When I was in high school, black boys and white boys both called me names. “Oreo” and “high yellow” came from the black boys, “grape ape” and “jolly green giant” came from white boys. The message was clear: I was too light-skinned and too big. Even then, I understood the issue of size. Real girls, attractive girls, girls the boys wanted, were small – petite and dainty and slim – not tall and broad-shouldered, with big hands. Their disdain was clear and the message made sense. I knew I was a girl, those boys defined what it meant to be a “real” girl – if they said I was too big, then I wasn’t a “real” girl.
The other message, that I wasn’t black enough, didn’t sink in because it didn’t make sense. I was raised by white people, in a white family and in every way that I’m aware of, I identify as white. Most white people rarely think about race, and I’m no different. Even living in the South, I never deeply considered race because I didn’t have to. It never occurred to me that people’s perceptions of me might be different than my own; that based on my racially ambiguous appearance, people might assume I wasn’t white.
For years, people have asked about my ethnicity, my “heritage”, as it were. I’ve never felt entirely comfortable with the question, and tried to answer vaguely or avoid answering altogether. Once I started dancing salsa, and found myself dancing with dozens of men from black and brown countries, the question shifted to “where are you from?” which covered the “what race/linguistic group do you identify with?” question. They wanted to know what country I hailed from, to discover if we had that in common. I was asked that question by men from Mexico, Guatemala, Cuba, Colombia, Brazil, Jamaica, Trinidad, Italy, Nigeria, Kenya, Angola, Eritrea, Somalia, Costa Rica, Puerto Rico, the Dominican Republic. They all wondered if I came from their country.
I used to say “white people always assume I’m white, black/brown people always assume I’m mixed.” Now, I realize that’s a throwaway phrase – a casual way to separate and label interactions that were irritating and sometimes confusing. The reality is more complex, and my toss-off answer doesn’t seem to fit anymore.
I can think of no better example than my fear of law enforcement. No other white person I’ve spoken with fears the police the way I do – none of them describe having had the same type of interactions. I’ve been bullied, harassed, and intimidated the handful of times I’ve interacted with law enforcement on my own. I had some “good” interactions when I and my upper-middle class white partner were living in an expensive home, in a white upper-middle class neighborhood. My racial ambiguity was eclipsed by evidence of money and whiteness, and I was treated respectfully.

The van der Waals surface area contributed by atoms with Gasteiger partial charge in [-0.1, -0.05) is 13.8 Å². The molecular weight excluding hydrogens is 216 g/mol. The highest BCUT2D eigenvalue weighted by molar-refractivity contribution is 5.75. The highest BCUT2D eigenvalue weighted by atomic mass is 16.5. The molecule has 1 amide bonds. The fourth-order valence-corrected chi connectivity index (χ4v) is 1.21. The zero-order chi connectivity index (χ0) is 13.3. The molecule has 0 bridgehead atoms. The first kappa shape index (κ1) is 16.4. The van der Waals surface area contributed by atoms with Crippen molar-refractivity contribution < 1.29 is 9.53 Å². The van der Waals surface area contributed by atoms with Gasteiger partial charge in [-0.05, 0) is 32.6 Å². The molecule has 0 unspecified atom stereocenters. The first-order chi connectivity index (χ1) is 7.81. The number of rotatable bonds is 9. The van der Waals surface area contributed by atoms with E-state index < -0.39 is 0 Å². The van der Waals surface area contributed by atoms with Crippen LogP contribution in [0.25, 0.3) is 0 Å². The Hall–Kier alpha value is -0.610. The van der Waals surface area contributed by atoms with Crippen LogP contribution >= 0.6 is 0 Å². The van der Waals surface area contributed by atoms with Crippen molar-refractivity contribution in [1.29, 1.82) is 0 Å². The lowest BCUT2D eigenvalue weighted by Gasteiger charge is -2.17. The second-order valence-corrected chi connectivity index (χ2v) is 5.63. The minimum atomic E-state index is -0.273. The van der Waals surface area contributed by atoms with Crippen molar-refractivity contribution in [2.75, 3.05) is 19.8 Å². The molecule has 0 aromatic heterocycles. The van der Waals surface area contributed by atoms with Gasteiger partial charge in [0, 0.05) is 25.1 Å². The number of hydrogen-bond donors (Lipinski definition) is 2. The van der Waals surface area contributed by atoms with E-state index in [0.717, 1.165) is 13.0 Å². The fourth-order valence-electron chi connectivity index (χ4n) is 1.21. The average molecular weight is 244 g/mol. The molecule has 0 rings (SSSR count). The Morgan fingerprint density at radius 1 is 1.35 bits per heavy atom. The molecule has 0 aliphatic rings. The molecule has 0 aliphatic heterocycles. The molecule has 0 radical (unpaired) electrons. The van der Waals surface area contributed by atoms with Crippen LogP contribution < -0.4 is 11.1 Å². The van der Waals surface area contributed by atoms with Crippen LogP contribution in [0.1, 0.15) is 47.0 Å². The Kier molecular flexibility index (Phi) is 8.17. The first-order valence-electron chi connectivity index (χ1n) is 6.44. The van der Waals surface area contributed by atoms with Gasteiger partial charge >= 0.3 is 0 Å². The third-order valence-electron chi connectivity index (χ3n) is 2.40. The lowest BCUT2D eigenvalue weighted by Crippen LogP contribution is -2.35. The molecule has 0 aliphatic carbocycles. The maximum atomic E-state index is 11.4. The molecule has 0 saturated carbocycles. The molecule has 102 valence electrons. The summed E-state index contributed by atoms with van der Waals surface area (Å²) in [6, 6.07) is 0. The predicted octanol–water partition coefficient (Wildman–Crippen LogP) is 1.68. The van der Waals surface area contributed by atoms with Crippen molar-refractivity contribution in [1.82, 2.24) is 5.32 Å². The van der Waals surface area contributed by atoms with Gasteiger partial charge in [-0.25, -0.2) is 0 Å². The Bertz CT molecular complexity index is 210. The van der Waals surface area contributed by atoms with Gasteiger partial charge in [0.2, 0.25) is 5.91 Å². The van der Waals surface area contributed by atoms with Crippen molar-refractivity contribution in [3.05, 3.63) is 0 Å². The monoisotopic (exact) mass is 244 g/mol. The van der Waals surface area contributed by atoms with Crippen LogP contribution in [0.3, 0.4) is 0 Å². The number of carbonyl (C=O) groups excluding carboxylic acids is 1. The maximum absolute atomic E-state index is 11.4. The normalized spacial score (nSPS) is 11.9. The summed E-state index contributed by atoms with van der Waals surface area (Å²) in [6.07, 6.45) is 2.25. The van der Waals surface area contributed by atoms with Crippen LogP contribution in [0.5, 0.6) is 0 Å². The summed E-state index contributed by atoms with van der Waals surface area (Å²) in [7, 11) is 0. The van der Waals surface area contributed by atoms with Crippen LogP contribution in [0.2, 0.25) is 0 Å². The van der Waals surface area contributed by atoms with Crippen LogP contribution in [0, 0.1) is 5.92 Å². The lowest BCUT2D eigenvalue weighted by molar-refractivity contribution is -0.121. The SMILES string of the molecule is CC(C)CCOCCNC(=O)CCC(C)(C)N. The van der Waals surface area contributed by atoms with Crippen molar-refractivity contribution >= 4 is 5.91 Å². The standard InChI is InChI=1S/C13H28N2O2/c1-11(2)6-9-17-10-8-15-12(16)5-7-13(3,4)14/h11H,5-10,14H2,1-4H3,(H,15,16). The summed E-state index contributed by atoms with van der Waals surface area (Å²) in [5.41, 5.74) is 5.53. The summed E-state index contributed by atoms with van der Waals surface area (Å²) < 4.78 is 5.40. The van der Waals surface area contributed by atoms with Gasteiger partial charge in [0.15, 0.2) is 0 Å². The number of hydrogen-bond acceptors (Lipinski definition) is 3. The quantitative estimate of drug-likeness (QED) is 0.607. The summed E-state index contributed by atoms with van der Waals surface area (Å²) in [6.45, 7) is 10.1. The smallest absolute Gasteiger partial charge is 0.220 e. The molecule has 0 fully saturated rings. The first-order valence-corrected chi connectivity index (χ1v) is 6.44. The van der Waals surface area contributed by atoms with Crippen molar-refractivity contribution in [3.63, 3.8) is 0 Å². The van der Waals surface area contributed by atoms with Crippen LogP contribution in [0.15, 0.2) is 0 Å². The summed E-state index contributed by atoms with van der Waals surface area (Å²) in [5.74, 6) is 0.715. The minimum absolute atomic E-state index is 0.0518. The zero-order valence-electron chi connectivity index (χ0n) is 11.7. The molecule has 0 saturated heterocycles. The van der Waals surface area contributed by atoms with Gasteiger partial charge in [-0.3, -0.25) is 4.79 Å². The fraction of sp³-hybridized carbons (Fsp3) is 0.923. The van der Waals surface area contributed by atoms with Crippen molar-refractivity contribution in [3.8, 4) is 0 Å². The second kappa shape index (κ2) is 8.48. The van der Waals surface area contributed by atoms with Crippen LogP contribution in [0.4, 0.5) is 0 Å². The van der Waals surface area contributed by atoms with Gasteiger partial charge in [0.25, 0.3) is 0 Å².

My most unpleasant experiences have been through traffic stops. The few times I’ve been stopped, there have been reasons – a careless maneuver, or cell phone at my ear. Only recently did it occur to me that I might be getting treated the way black people are usually treated – a confusing and terrifying thought. I’m ashamed to admit it, but there’s a part of me that wants to go back in time and say “wait, are you treating me like this because you think I’m black? I’m not black, I’m white! I know my appearance can be confusing, but I assure you, I’m white. Please treat me like you’d treat a white person.”
And that’s where things fall apart. I start to question whether I’m being treated as I expect to be treated because I KNOW I’m white – don’t they?. It is the most ‘in your face’ way to experience white privilege I can imagine – to think that, perhaps some people see me as black or mixed, and they’re not treating me as well as I should be treated because – hey, I’m WHITE! What’s the solution? Maybe I should ask? “Hey – you were mean to me, don’t you know I’m white?” or “Ummm…why are you yelling at me for a traffic stop? Don’t you know I’m white?”
As I’ve gotten older, the negative messages about my size have become irrelevant. I’ve grown enough in my confidence and self-esteem to feel comfortable in my body – my tall, broad-shouldered, big-handed body. But questions of how my skin color and the shape of my features affects people’s perception of me have only now started to surface. Do people see me as black or white? Am I being treated this way because of a mistake? How do I deal with the embarrassment of asking that question – even if it’s only to myself? Do I wanted to be treated differently?
No – I just want the privileges all the other white people get.